IBM is continuing its blockchain push
Tech giant IBM has been working on making itself a global leader in developing blockchain use cases for financial services, and on Wednesday, it announced yet another project.
IBM will develop a blockchain-based supply chain finance solution with Mahindra Group, one of India’s largest conglomerates, according to Bezinga.
The new platform will use a permissioned blockchain and be designed to optimize processes involved in supply chain finance, with particular emphasis on invoice discounting.
Supply chain financing is typically laborious. Many transactions between suppliers, buyers, and any financing parties involve paper invoices that have to be mailed and require the manual inputting of documents into each participant’s respective system. This greatly increases processing times and the risk of human error.
Blockchain technology is well placed to help mitigate both issues as it can be used to create a shared, immutable ledger that each participant can update instantly, while also limiting each party’s access to the parts of the contract related to them. This can reduce human error and operating costs, as well as ensure transparency and the protection of sensitive data.
IBM has long been upping its blockchain offerings. It’s been particularly focused on producing real-world applications for the technology — including in the areas of financial services and trade finance. IBM has made open-source contributions to the Hyperledger Fabric, and in April, it made blockchain services available to its IBM Bluemix cloud users so they could build and test blockchain-based solutions.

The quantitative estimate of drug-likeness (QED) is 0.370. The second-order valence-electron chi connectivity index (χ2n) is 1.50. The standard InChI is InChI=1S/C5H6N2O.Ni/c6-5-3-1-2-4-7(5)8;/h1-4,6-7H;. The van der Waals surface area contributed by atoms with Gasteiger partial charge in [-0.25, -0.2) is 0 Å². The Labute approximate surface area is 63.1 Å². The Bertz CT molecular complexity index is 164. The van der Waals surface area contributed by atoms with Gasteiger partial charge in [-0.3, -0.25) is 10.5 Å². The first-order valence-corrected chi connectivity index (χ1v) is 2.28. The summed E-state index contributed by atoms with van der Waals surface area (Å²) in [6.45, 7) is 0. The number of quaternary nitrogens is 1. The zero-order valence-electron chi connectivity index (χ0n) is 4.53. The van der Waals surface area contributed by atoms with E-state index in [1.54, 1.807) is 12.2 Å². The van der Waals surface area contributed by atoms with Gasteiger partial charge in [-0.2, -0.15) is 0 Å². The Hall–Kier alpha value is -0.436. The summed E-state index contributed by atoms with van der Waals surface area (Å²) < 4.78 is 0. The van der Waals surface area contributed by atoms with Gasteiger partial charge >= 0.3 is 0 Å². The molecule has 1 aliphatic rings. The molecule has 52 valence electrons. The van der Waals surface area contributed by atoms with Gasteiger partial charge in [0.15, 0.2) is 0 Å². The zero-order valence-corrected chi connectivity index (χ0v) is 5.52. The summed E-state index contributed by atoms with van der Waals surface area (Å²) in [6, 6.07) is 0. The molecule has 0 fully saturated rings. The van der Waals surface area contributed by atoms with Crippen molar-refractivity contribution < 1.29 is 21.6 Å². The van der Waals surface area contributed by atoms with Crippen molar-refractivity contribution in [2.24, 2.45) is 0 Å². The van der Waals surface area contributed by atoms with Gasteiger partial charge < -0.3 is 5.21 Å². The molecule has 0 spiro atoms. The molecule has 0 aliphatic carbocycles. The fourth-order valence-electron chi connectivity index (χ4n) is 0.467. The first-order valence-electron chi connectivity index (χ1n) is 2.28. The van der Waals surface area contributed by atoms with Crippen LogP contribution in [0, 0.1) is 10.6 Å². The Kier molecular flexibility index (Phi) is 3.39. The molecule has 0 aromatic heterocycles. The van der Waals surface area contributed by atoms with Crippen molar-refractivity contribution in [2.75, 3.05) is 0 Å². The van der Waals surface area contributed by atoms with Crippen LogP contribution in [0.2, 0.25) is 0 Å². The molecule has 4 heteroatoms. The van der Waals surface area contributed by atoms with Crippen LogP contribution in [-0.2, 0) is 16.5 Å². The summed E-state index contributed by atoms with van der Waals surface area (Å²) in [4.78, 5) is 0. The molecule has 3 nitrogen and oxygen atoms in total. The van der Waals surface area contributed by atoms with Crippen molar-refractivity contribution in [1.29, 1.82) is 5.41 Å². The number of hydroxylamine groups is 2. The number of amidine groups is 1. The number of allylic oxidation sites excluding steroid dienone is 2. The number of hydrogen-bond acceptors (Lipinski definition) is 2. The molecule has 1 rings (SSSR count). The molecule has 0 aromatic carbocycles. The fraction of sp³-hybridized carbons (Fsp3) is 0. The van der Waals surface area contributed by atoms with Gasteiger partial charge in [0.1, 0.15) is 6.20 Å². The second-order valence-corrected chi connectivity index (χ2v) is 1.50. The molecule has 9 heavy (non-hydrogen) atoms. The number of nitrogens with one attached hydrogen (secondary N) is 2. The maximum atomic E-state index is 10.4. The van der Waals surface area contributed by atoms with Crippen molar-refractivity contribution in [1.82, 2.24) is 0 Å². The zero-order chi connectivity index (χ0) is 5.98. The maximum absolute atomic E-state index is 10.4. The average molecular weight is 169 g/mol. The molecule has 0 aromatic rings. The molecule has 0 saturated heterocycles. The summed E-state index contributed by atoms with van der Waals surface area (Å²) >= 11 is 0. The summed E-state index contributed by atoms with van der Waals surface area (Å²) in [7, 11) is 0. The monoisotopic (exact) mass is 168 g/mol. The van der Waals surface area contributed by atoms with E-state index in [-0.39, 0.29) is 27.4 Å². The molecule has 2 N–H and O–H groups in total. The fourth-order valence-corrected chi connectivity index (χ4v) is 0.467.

We think it likely that its real-world approach will give IBM an edge over groups or consortiums working on blockchain technology. In addition, its structure is less fractious, which may make it easier for the firm to specialize and focus on particular use cases.
Blockchain technology, which is best known for powering Bitcoin and other cryptocurrencies, is gaining steam among finance firms because of its potential to streamline processes and increase efficiency. The technology could cut costs by up to $20 billion annually by 2022, according to Santander.
That’s because blockchain, which operates as a distributed ledger, has the ability to allow multiple parties to transfer and store sensitive information in a space that’s secure, permanent, anonymous, and easily accessible. That could simplify paper-heavy, expensive, or logistically complicated financial systems, like remittances and cross-border transfer, shareholder management and ownership exchange, and securities trading, to name a few. And outside of finance, governments and the music industry are investigating the technology’s potential to simplify record-keeping.
As a result, venture capital firms and financial institutions alike are pouring investment into finding, developing, and testing blockchain use cases. Over 50 major financial institutions are involved with collaborative blockchain startups, have begun researching the technology in-house, or have helped fund startups with products rooted in blockchain.
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